Most Manufacturers Don’t Recommend Sealing
Major quartz manufacturers like Caesarstone, Cambria, and Silestone clearly state in their care and maintenance guidelines that sealing is not necessary. Since quartz does not have pores to fill, sealants only create a film on the surface that requires maintenance.
Sealers Can Cause Buildup and Dulling
On a non-porous surface like quartz, sealants can cause issues like visible buildup and dulling over time. The sealer cannot absorb and instead creates a thick film that sits on top of the countertop. This degrades the appearance of the quartz.
Quartz is Already Stain-Resistant
With proper daily cleaning, quartz counters resist stains from spills like wine, coffee, and fruit juice. Manufacturer warranties usually guarantee a stain-free surface for 10-15 years. So quartz already comes with excellent stain protection without any sealants.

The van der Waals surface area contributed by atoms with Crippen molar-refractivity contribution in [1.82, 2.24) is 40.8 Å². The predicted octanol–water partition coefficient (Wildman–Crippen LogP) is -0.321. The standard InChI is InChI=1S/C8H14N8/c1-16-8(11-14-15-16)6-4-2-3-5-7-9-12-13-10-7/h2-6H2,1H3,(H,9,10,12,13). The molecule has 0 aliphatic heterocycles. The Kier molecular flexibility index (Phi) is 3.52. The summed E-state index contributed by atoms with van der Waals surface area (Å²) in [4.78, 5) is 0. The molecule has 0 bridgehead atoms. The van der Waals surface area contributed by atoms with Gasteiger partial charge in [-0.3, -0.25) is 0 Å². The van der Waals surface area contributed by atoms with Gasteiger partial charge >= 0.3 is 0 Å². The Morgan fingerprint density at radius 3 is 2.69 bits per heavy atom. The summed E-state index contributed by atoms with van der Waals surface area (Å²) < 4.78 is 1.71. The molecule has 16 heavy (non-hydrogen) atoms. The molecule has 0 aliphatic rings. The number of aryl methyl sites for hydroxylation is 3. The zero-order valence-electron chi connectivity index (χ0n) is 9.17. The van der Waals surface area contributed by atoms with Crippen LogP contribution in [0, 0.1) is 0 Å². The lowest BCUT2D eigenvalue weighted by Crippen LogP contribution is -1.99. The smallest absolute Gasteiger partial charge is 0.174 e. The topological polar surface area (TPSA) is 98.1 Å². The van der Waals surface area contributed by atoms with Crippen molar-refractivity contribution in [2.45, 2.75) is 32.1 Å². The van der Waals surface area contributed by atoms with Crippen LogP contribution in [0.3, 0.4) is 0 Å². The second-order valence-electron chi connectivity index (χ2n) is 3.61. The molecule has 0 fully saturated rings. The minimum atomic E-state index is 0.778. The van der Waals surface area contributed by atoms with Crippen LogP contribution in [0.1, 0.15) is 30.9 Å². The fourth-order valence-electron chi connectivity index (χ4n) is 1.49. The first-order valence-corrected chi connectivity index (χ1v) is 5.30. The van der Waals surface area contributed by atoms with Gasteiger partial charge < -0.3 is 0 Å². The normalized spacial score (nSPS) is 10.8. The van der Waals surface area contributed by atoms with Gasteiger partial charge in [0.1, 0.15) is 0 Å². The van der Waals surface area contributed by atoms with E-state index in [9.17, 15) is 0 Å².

When to Seal Quartz Countertops
While regular sealing is not needed, there are a couple scenarios when sealing quartz counters may be beneficial:
After Fabrication and Installation
Quartz slabs are highly polished at the factory. However, some light etching may occur during fabrication and installation. A single application of a penetrating sealer can restore the polish and finish. Consult your installer for advice.
Though quartz stands up well to moisture, sealing counters in bathrooms creates an added layer of water repellency. This minimizes soaking from splashes near sinks or tubs. Use a sealing product specifically formulated for bathrooms.
For Used/Refinished Quartz